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authorMatthias P. Braendli <matthias.braendli@mpb.li>2015-04-13 21:14:27 +0200
committerMatthias P. Braendli <matthias.braendli@mpb.li>2015-04-13 21:14:27 +0200
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HackRF LaTeX improvements
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@@ -155,24 +155,23 @@ following argument:
\end{lstlisting}
ODR-DabMod has been tested working with HackRF from Great Scott Gadgets on i386 and
-x86 architectures.\footnote{HackRF has not been tested to any degree of success
-with ARM-based computers at this time as they are not (yet) capable of resampling
+x86 architectures.\footnote{HackRF has not been tested to any degree of success
+with ARM-based computers at this time as they are not (yet) capable of resampling
to the required higher rates as the process is highly CPU intensive.}
-The unit is an entry level yet versatile SDR which provides coverage between
-$\approx10$MHz to $6$GHz, and DAB signals been successfully generated with it in
-VHF Band III (174-240 MHz), L-Band (1462 - 1467.5 MHz) and even the worldwide ISM
-Band (2400 - 2500 MHz). The latter (subject to local regulations) is a licence exempt
-band which may be useful for performing freely radiating tests at low power. Cheap
+The unit is an entry level yet versatile SDR which provides coverage between
+$\approx10$MHz to $6$GHz, and DAB signals been successfully generated with it in
+VHF Band III ($174$--$240$MHz), L-Band ($1462$--$1467.5$MHz) and even the worldwide ISM
+Band ($2400$--$2500$MHz). The latter (subject to local regulations) is a licence exempt
+band which may be useful for performing freely radiating tests at low power. Cheap
MMDS converters are currently available which helpfully provide a Band III IF output
providing a direct feed to the aerial input of a receiver. Before choosing a converter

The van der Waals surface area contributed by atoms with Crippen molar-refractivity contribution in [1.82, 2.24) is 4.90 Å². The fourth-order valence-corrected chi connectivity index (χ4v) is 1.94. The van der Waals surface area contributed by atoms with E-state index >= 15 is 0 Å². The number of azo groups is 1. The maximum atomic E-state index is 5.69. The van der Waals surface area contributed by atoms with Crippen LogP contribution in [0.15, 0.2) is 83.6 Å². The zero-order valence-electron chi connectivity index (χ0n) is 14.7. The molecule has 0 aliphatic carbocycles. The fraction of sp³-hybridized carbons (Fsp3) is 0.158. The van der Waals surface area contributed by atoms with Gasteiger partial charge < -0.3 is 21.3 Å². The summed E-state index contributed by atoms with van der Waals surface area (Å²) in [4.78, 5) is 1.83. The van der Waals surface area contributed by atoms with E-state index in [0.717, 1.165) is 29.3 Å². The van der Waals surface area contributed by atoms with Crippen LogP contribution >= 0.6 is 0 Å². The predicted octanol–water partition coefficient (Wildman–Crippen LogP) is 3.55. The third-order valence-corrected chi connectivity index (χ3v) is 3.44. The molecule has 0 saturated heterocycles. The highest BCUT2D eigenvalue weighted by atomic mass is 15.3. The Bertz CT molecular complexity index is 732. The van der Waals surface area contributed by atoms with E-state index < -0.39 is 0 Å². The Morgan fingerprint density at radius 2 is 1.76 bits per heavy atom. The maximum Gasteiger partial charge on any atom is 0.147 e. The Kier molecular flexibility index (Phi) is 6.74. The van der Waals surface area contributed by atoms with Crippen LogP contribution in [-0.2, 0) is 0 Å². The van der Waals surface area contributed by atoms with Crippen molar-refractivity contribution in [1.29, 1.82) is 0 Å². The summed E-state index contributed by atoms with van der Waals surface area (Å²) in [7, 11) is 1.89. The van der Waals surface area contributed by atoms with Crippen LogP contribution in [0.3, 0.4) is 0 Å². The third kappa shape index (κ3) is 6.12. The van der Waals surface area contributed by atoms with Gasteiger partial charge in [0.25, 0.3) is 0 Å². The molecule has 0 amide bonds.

-it is important to pay close attention to the specifications. The local oscillator
+it is important to pay close attention to the specifications. The local oscillator
phase noise performance, and the dynamic range (due to the heavy use of the band) are
-both particularly important.
+both particularly important.
To use HackRF, the output of ODR-DabMod must be set (in the configuration file) to
produce 8-bit signed integers, rather than the default complex floats.
-
HackRF has selectable baseband filters, however the lowest filter setting
($1.75$MHz) does not provide adequate image rejection at the native sampling rate of
$2048$k samples per second. An appropriate rate to start with is $4096$k, and for
@@ -220,24 +219,30 @@ Depending on the capabilities of the host computer, using higher sampling rates
it helps to produce a cleaner spectral output. At higher rates one needs to
ensure that samples are not being dropped on the USB and that CPU resources are
not being contended. It is also important to note that the digital gain value
-must also be scaled accordingly as the sampling rate is increased. Two sets of
-values are provided which reflect the theoretical values, and the second set
-given in parentheses are empirical maximum values determined while monitoring
-shoulder performance (measured Δ970 kHz from the centre frequency) using a
-spectrum analyser in ~3 kHz resolution bandwidth. The Digital gain figures for
-the tested sampling rates are shown below:
-
-Rate Dgain Max Dgain (Empirical)
-4096 ksps 2.0 2.25
-6144 ksps 3.0 3.37
-8192 ksps 4.0 4.50
+must also be scaled accordingly as the sampling rate is increased. Two sets of
+values are provided which reflect the theoretical values, and the second set
+given in parentheses are empirical maximum values determined while monitoring
+shoulder performance (measured at $970$kHz offset from the centre frequency)
+using a spectrum analyser in $\approx 3$ kHz resolution bandwidth. The digital
+gain figures for the tested sampling rates are shown below:
+
+\begin{center}
+\begin{tabular}{| l | c | c |}
+ \hline
+ Rate & Dgain & Max Dgain (Empirical) \\ \hline \hline
+ $4096$ksps & $2.0$ & $2.25$ \\ \hline
+ $6144$ksps & $3.0$ & $3.37$ \\ \hline
+ $8192$ksps & $4.0$ & $4.50$ \\
+ \hline
+\end{tabular}
+\end{center}
The shoulder performance has been measured with shoulder performance at a little
-better than $35$dB, which is roughly equivalent to that obtained from first
-generation commercial modulator equipment. This can be increased to a relatively
-respectable $\approx 40$dB by enabling the FIR baseband filter in ODR-DabMod,
+better than $35$dB, which is roughly equivalent to that obtained from first
+generation commercial modulator equipment. This can be increased to a relatively
+respectable $\approx 40$dB by enabling the FIR baseband filter in ODR-DabMod,
and supplying it with an appropriate coefficient (tap) file. The maximum output
-power available to mmet these performance figures is approximately -10dBm RMS.
+power available to mmet these performance figures is approximately $-10$dBm RMS.
Example of using ODR-DabMod with the \texttt{hackrf\_transfer} utility: